The only vehicle they have ever shown driving on their panels was that little tractor with low pressure tires, and it was driving very slowly. This is nothing like heavy trucks at 70 mph.

  2. muddmike

    If their panels worked as advertised, which they won’t, there would be a vast excess (Maybe 10 times the demand) of electricity in the middle of the day. Since there are no cost-effective methods of storing the electricity, they would have to disconnect most of the panels or risk destroying the grid and everything attached to it. You will still need to generate all of the electricity needed at night by conventional energy sources. During the winter, when the sun is lower in the sky and there are fewer hours of sun you would need to supplement the solar power with conventional, particularly when snow was being melted.

  3. why can’t we have both? Let private industry pay for the roadway solar systems. set up incentive for a company with large parking lots to get solar panels on the ground to offset their electric usage. Imagine Disney World’s parking lots – acres of flat blacktop covered in solar panels generating electric to offset the power they use there. Or hotel parking lots, or corporation parking lots. Roads are even better because in parking lots the cars block a lot of the sun during the day but still, why not do them all. Solar is cheaper and better for the environment than generating electricity.

  4. Sean Cook

    I think if they can get the product costs down, easy to install, different types for roofs, driveways, sidewalks, roads etc, and make it so we can call the electric company and/or electrician to hook up the writing after the install would be great and you should be pushing for better easier to install solar.

  5. muddmike

    So, you use solar shingles of steel raised seam roofing coated with amorphous solar cells. You get both roofing AND solar panels in one. This is a tested technology, and few trucks drive over roofs. Most roofs are also shaded less than the roads.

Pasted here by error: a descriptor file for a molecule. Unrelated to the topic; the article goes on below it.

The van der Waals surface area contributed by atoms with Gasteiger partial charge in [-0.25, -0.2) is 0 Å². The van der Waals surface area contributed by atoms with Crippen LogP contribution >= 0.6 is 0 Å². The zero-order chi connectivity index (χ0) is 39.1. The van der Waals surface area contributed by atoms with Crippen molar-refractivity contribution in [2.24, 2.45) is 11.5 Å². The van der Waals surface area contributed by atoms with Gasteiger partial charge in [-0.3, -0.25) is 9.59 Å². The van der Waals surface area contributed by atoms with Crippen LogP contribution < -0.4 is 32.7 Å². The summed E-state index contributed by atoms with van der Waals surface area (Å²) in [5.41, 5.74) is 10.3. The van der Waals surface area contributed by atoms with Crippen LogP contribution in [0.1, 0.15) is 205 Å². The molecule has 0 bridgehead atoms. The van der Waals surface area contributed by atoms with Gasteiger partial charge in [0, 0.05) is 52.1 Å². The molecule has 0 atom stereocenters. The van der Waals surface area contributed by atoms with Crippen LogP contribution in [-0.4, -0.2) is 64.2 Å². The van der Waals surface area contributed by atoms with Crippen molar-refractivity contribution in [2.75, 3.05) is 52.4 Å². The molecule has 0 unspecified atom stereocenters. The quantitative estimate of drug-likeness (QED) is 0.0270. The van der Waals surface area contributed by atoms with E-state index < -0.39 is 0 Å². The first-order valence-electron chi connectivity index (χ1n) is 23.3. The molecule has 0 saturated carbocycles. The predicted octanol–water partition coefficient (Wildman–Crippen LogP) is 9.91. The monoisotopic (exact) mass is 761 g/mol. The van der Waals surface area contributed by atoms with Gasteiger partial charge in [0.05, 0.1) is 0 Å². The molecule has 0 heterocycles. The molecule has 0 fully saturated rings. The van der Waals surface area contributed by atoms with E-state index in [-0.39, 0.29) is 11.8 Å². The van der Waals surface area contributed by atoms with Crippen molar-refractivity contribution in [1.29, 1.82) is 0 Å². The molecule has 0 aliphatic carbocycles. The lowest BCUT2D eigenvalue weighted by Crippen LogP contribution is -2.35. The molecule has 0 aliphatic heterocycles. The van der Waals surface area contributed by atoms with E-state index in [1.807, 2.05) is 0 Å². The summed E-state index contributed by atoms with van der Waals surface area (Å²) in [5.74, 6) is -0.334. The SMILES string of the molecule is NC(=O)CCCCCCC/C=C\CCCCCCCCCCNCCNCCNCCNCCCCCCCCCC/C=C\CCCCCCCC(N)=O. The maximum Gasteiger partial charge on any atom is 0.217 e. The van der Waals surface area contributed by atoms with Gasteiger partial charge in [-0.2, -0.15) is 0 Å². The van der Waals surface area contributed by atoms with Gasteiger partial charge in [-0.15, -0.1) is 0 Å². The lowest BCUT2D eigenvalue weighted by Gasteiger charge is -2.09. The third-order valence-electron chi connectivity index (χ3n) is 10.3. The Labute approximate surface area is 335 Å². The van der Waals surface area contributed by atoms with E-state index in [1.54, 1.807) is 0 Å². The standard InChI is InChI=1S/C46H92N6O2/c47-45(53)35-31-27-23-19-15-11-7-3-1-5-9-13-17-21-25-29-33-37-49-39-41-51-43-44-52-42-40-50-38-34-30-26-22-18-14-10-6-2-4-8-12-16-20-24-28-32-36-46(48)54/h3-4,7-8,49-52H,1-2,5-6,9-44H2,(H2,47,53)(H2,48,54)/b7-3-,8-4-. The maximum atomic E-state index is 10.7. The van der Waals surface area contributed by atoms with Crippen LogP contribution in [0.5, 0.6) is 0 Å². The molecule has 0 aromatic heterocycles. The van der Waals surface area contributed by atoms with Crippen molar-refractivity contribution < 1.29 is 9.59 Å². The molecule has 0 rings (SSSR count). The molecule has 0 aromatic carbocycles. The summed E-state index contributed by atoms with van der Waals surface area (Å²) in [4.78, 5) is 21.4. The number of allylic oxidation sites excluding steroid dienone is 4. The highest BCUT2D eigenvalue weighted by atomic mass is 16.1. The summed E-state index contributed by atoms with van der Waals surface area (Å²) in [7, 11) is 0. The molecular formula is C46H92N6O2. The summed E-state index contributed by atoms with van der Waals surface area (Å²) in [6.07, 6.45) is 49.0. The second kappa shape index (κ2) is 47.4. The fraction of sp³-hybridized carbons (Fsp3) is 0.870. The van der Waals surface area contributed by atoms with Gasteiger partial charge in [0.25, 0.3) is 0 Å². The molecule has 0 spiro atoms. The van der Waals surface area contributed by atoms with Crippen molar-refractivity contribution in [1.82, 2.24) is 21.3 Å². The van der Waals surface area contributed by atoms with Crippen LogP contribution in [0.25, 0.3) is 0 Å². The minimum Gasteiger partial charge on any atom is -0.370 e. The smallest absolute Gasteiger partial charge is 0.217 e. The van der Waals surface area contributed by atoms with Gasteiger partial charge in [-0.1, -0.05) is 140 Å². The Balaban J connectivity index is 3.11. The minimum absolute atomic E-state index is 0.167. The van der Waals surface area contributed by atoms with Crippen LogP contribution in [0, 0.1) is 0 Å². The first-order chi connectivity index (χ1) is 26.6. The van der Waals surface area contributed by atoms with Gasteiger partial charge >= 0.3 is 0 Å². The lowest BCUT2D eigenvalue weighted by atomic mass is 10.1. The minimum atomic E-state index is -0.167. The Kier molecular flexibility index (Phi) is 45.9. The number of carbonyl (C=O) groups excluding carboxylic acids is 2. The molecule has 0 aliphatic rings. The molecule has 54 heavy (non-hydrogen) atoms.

6. What they are not telling you about the current rooftop solar arrays is that if you put them on the roof of your house when you have to replace your roof it will cost you three times as much for the roof. They have to remove the arrays then replace your roof then they have to re-install the solar arrays.

  7. Jason

    I’ve read several comments that it would cost too much energy to heat the panels to melt ice and snow and also how could that work if the panels are covered in snow when no light could get through. The parking lot that has been functioning all last winter has been snow and ice free. I’d assume that unless you have directly worked on the project with Scott Brusaw you don’t have the facts.

    Also, tech changes, advancements are made all the time. This is a great starting point for whatever the tech evolves into. We need more Scott Brusaw’s and less naysayers.

    • muddmike

      Actually they heated one panel with 72 watts from an outside source. That kept is free of snow. Since their panels are rated at a maximum of 52 watts, and will NEVER reach this rated power, how does this work? In the winter they might generate 25 watts for four hours a day if they are lucky. Maybe you should try reading their site carefully.

    • muddmike

      They said they only had one panel with a heater. They must have swept the snow off of half the panels in their “parking lot” before they took the picture. They are very deceptive people. Just like the picture of them shoveling mixed color glass into a wheelbarrow. In there FAQ section they admit that they wouldn’t have used that to make the panels. They did the video to deceive people into thinking they were really green.

      When asked about the visibility of their LEDs in the sun, they showed pictures of traffic lights and billboards, which both have shaded built in to keep sunlight from shining directly on the LEDs. Their LEDs will not be able to be shaded and will be under scratched up glass, which will cause even more glare and deflect the light from the LEDs.

      People have been working to improve glass for more than a hundred years. Finding a glass that won’t scratch and would be affordable would be a major breakthrough. Having a project like this rely upon a miraculous breakthrough is not very good planning. Science and technology are not magic, and just because you wish there were a glass that worked does not make it so.

  8. The only possible advantage to solar roadways is that the right-of-ways have already been established, no need to fight the enviro folks for space in the desert or fight other NIMBY situations.

    I could see putting panels in a parking lot for the novelty such that whoever owns the parking space claiming to be green while entertaining customers with nifty LED shows underneath their wheels.

    Beyond that, there are much more effective places to put solar panels, like roofs or open spaces where the sun shines a lot.

  9. Herbert Bert Sterling